Carpe Jugulum: A Novel about Religion? Yup.

Finly! Anither Bigjobs buk aboot wee free men. Nac mac Feegle wha hae! We bein’ heeros, o’ course.

Magpyr family
Grandfather, Father, Daughter, and Son

Carpe Jugulum, which, loosely translated, means “Go for the throat”, is ostensibly a story about vampires (and a little about the Nac mac Feegle, despite the intro above). However, Terry takes this opportunity to have a fairly lengthy discussion of what he thinks about religion, using Granny Weatherwax to get his point across.

She doesn’t think much of religion.

As you’ll soon see.

I’m going to quote extensively from the book here for context. Speaking to Granny, Mightily Oats begins.

“There’s a very interesting debate raging [among Omnian holy men] about the nature of sin, for example.”

“And what do they think? Against it, are they?”

“It’s not as simple as that. It’s not a black and white issue. There are so many shades of gray.”

“Nope.”

“Pardon?”

“There’s no grays, only white that’s got grubby. I’m surprised you don’t know that. And sin, young man, is when you treat people as things. Including yourself. That’s what sin is.”

“It’s a lot more complicated than that—”

“No. It ain’t. When people say things are a lot more complicated than that, they means they’re getting worried that they won’t like the truth. People as things, that’s where it starts.”

“Oh, I’m sure there are worse crimes—”

“But they starts with thinking about people as things…”



“You strong in your faith, then?” she said, as if she couldn’t leave things alone.

Oats sighed. “I try to be.”

“But you read a lot of books, I’m thinking. Hard to have faith, ain’t it, when you read too many books.”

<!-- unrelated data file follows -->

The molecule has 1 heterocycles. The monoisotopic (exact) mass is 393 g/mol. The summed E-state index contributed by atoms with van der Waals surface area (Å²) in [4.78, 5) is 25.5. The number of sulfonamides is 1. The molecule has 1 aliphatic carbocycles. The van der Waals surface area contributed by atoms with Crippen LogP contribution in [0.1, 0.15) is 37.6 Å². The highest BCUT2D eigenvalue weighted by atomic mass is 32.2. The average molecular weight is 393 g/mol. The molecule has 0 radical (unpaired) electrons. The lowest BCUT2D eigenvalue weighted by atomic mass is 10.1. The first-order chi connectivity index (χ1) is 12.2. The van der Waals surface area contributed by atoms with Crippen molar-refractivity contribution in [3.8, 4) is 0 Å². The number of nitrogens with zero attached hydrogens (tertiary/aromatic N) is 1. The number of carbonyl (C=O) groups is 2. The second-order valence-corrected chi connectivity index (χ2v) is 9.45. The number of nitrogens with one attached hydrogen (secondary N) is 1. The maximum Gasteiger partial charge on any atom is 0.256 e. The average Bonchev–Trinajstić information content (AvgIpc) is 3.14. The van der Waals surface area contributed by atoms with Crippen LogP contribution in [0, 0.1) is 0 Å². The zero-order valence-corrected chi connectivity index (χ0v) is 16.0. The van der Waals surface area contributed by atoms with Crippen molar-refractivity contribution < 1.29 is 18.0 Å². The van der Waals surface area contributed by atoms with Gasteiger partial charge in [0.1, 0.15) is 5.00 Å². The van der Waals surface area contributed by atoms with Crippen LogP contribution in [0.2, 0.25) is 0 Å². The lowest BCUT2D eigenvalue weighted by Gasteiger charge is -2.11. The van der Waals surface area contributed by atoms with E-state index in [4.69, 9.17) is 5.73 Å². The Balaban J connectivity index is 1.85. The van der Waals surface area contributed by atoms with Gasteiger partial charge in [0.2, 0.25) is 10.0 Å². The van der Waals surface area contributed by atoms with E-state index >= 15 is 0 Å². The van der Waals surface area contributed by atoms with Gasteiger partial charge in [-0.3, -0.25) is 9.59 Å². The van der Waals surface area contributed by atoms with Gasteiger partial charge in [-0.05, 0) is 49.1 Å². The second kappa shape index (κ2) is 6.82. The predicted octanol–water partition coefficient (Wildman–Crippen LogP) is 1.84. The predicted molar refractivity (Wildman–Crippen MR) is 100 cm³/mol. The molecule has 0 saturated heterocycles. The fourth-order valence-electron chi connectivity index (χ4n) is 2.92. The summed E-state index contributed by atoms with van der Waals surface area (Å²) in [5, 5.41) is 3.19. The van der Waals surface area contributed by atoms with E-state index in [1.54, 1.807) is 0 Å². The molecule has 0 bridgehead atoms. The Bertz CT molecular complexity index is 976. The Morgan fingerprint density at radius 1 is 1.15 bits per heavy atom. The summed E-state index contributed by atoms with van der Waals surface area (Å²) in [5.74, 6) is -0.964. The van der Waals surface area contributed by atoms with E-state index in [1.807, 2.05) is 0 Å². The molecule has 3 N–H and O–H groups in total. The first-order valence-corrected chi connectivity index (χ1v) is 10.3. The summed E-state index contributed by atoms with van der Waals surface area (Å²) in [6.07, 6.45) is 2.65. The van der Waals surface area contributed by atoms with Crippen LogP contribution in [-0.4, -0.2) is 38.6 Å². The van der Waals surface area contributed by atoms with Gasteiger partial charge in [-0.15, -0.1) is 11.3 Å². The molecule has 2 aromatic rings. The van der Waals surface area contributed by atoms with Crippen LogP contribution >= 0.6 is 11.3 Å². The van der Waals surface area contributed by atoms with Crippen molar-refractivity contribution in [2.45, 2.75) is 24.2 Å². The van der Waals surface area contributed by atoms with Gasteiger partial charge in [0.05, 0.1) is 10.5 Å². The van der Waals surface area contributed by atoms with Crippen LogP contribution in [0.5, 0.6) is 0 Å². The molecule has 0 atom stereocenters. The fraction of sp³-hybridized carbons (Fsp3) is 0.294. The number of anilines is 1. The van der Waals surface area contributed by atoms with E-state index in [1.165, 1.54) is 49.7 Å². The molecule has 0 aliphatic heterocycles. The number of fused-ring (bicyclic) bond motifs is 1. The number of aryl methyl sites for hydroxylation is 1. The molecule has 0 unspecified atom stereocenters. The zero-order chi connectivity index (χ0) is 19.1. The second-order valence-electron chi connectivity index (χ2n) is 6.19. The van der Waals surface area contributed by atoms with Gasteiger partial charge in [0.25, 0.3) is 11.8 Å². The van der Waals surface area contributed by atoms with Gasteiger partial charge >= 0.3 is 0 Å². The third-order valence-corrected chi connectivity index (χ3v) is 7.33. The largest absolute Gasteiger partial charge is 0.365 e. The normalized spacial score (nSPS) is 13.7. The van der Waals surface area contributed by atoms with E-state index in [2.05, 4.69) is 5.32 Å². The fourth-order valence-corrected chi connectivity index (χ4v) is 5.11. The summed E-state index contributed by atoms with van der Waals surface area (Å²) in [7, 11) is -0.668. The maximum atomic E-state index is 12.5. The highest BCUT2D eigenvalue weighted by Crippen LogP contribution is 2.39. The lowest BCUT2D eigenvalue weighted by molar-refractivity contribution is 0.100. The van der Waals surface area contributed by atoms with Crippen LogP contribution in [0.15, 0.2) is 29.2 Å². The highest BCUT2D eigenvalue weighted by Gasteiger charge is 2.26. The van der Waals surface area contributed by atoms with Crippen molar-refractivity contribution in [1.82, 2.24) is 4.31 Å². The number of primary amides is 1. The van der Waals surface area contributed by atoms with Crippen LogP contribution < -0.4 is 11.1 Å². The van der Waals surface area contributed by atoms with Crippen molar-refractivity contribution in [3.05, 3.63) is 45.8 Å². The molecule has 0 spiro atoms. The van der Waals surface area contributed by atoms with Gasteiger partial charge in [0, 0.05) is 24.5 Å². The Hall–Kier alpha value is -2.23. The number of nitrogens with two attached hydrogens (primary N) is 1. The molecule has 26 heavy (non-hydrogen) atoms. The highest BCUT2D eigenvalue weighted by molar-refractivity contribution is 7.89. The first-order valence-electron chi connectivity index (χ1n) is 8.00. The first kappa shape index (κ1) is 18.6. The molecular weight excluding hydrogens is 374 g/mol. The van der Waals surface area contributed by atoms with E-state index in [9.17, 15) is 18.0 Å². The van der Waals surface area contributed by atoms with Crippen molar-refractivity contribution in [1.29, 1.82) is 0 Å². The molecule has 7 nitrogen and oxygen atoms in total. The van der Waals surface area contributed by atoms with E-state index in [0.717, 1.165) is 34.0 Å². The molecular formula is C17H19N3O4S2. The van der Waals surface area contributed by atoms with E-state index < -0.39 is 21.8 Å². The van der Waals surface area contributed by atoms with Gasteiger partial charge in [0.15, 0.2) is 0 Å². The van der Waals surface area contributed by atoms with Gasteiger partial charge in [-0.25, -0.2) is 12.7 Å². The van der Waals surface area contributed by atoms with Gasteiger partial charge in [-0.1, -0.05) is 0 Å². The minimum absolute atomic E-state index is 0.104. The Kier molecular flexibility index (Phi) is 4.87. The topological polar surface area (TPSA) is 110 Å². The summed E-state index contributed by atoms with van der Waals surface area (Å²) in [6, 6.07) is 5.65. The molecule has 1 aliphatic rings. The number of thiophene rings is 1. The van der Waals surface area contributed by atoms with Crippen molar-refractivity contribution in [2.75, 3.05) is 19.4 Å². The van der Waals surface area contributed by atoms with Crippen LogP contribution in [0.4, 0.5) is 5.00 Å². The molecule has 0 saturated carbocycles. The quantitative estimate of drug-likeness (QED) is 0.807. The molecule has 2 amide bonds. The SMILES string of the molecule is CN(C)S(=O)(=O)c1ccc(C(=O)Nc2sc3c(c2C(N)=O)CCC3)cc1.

“Yes,” he said.

“Still got it, though?”

“Yes.”

“Why?”

“If I didn’t, I wouldn’t have anything.”

He waited for a while, and then tried a counterattack.

“You’re not a believer yourself, then, Mistress Weatherwax?”



“Oh, I reckon I believes in tea, sunrises, that sort of thing,” said Granny.

“I was referring to religion.”

“I know a few gods in these parts, if that’s what you mean.”

Oats sighed. “Many people find faith a great solace,” he said. He wished he was one of them.

“Good.”

“Really? Somehow I thought you’d argue.”

“It’s not my place to tell ‘em what to believe, if they act decent.”

“But it’s not something that you feel drawn to, perhaps, in the darker hours?”

“No. I’ve already got a hot water bottle.”



“And that’s what you think religion is, is it?” he said, trying to keep his temper.

“I gen’rally don’t think about it at all,” said the voice behind him.

It sounds to me like Terry is speaking directly through Granny here. I know he wasn’t a Christian (and Mightily Oats is probably about as close to a Christian as any character on the Disk).

While his (her) thoughts about being a good person and being good to other people are valid – Christian, even – he seems to have some incorrect ideas about what faith is. Sadly, it’s too late for Terry, but it’s not too late for a lot of other people who have mistaken ideas about what true Christians are and what they believe.

Faith is being sure of what you hope for and certain of what you can’t see. A Christian hopes for heaven, even though he can’t see it. He’s certain of it, though, because he believes what Jesus did for him. And there’s no other way to get to heaven other than believing in Jesus.

Now, I’m not trying to Christianize you here. I can’t make you a Christian. No Christian can make someone else a Christian. I’m simply stating what I believe to be true and what my faith is. You’ll have to figure it out for yourself, one way or another. (Hint: The Bible is a good place to start, if you’re interested.)

Carpe a copy of the book for yourself at Amazon.

Summary
Carpe Jugulum: A Novel about Religion? Yup.
Article Name
Carpe Jugulum: A Novel about Religion? Yup.
Description
Religion from Terry Pratchett's point of view in Carpe Jugulum.
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Narrativium Reviews
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